Matthew Cheney has published fiction with One Story, Weird Tales, Pindeldyboz, Web Conjunctions, Lady Churchill’s Rosebud Wristlet, and elsewhere. He lives in New Hampshire and teaches at Plymouth State University.

We published Cheney’s story “Getting a Date for Amelia” in Issue 4.

Walk in the Light While There Is Light

posted Jan 10, 2012

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Baskerville decided to become a monster because he had chewed his way far into the Earth, and he lived now in the space he had chewed for himself, a musty cavern beneath a knoll in an unnamed wilderness in northern Maine. He had been on vacation, alone, hiking and camping, trying to forget his latest failed encounter with something resembling love, when he was seized with the desire to devour some soil. His friend Cal the Freudian would have said this desire was fueled by a need to consume and obliterate his mother—the Earth, of course, being the biggest mother of them all—but Baskerville thought this was bullshit, because Freud was bullshit, and if Cal had been there with him, Baskerville would have accused him of being a coprophiliac for all the bullshit he ate, and that would have set Cal a-thinking for so long that he might have shut up for a while.

Baskerville hadn’t seen Cal in many years, though. Not since becoming a monster. Not since eating his way into the knoll and sealing the passage behind him with saliva-saturated mud. He hadn’t seen anyone in ages. His hair and his fingernails were unruly, and in the darkness of his cavern, a few of his teeth had grown and grown until now they jutted between his lips down a few inches below his chin. No light came into the cavern, and Baskerville didn’t know if his eyes worked anymore, but his other senses were stronger than ever, and he spent much of his time listening to worms and bugs crawl around him. Sometimes he thought he heard distant voices, but he was convinced these were illusions, like an amputee’s memory of a leg.

Needs were few in the cavern. When he got hungry, Baskerville ate more dirt, adding a new room to the cavern every couple of months. A spring provided a brook of water for him to drink. To empty his bladder and bowels, Baskerville went to the farthest wall and released his wastes into an apparently bottomless pit that had opened there. He always listened to hear if his wastes hit the bottom of the pit, but they disappeared into silence. This frightened him at first—for whatever reason, he found it more comforting to think of his urine and excrement settling somewhere instead of plunging toward the center of the Earth for all eternity—but now he took it in stride. Monsters, he decided, shouldn’t think too much.

His biggest problem was time. There was a lot of it. Living alone in darkness, Baskerville had removed himself from history and progress and anything else that required days to be distinguishable from each other. To pass the time, he sang old songs to himself.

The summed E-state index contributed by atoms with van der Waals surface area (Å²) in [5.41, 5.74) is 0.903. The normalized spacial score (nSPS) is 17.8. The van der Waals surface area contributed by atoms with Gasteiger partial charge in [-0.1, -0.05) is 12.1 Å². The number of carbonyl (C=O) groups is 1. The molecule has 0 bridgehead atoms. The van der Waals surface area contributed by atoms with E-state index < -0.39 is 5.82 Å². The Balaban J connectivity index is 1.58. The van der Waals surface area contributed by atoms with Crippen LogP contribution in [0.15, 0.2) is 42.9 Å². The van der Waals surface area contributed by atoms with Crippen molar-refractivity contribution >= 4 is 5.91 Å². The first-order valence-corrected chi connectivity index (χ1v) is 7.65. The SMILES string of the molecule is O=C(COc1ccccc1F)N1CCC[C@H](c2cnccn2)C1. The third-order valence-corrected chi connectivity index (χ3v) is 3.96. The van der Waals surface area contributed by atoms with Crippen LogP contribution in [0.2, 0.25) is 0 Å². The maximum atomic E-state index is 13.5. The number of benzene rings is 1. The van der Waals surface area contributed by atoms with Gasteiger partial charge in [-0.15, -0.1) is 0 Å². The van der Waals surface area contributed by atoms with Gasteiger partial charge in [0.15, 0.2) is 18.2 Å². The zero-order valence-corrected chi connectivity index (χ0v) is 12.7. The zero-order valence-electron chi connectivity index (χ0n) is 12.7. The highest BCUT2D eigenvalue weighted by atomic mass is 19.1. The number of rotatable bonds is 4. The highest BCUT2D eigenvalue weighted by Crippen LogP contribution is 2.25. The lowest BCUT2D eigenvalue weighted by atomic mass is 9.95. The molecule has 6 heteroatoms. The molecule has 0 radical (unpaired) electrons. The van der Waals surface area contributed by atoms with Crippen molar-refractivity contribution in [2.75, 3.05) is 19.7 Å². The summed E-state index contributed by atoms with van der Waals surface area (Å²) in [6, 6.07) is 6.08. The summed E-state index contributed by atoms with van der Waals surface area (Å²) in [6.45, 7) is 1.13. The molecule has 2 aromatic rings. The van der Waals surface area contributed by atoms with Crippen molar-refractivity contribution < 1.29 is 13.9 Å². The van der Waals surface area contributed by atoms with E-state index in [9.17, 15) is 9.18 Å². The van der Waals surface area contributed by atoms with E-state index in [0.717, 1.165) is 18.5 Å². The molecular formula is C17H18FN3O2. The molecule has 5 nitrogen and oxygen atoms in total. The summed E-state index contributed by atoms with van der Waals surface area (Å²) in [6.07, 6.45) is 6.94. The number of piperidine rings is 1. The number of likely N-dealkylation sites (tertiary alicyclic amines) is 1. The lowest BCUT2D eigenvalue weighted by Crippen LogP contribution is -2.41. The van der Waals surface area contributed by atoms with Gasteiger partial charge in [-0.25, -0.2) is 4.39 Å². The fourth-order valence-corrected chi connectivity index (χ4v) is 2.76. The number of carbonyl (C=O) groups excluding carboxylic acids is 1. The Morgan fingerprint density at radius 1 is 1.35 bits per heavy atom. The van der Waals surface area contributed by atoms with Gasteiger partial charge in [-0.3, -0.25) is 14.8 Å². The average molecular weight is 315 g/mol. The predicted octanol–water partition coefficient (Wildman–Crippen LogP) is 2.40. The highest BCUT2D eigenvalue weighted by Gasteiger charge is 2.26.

You’ve been talking about your brickhouse
but you oughta see mine.
It ain’t so pretty but it still looks fine.
I am gone, I’m long gone,
My road is rough and rocky all my way.

Baskerville had forgotten why he remembered the songs, and why he seemed to be able to sing a different one each day, and why his fingers strummed an imaginary guitar.

Sometimes, when he didn’t feel like singing and when the darkness seemed particularly thick and when his teeth hurt and he feared he might finally need to chew his way up to the world he had so happily left behind so long ago—sometimes, he screamed out to the echoing emptiness:

“Hateful day when I received life!”

Or, if he were particularly filled with bile and eloquence:

“Accursed creator! Why did you form a monster so hideous that even you turned from me in disgust? God, in pity, made man beautiful and alluring, after his own image; but my form is a filthy type of yours, more horrid even from the very resemblance. Satan had his companions, fellow devils, to admire and encourage him, but I am solitary and abhorred!”

Yelling for so long hurt his throat and numbed his ears and made all the worms and bugs in the walls scurry around and cause little bits of dirt to rain on him for hours. The exclamations always had a good effect overall, however, letting him chuckle and guffaw at himself for quite some time. “’ God, in pity, made man beautiful’ [chuckle] ’and alluring,’ [chuckle] after his own image’ [chuckle, guffaw]. Hey grubs, you hear that? That was a good one, eh, that sure was good, wasn’t it?” And then he inevitably fell over onto his ever-growing stomach and laughed until he fell asleep.


Sometimes Baskerville wakes up in the middle of the night and screams.

The only way he knows it is night is because he screams.

Even as a child, when he woke up in the middle of the night, he screamed.


He woke screaming and knew it was night. He knew it was time. How he knew, he did not know, but he knew: It was time to leave.

He began chewing. He told himself a story of what would happen when he emerged:

And so he quitted his retreat and wandered into the wood; and now, no longer restrained by the fear of discovery, he gave vent to his anguish in fearful howlings. He was like a wild beast that had broken the toils, destroying the objects that obstructed him and ranging through the wood with a staglike swiftness. Oh! What a miserable night he passed! The cold stars shone in mockery, and the bare trees waved their branches above him; now and then the sweet voice of a bird burst forth amidst the universal stillness. All, save he, were at rest or in enjoyment; he, like the arch-fiend, bore a hell within him, and finding himself unsympathized with, wished to tear up the trees, spread havoc and destruction around him, and then to have sat down and enjoyed the ruin.

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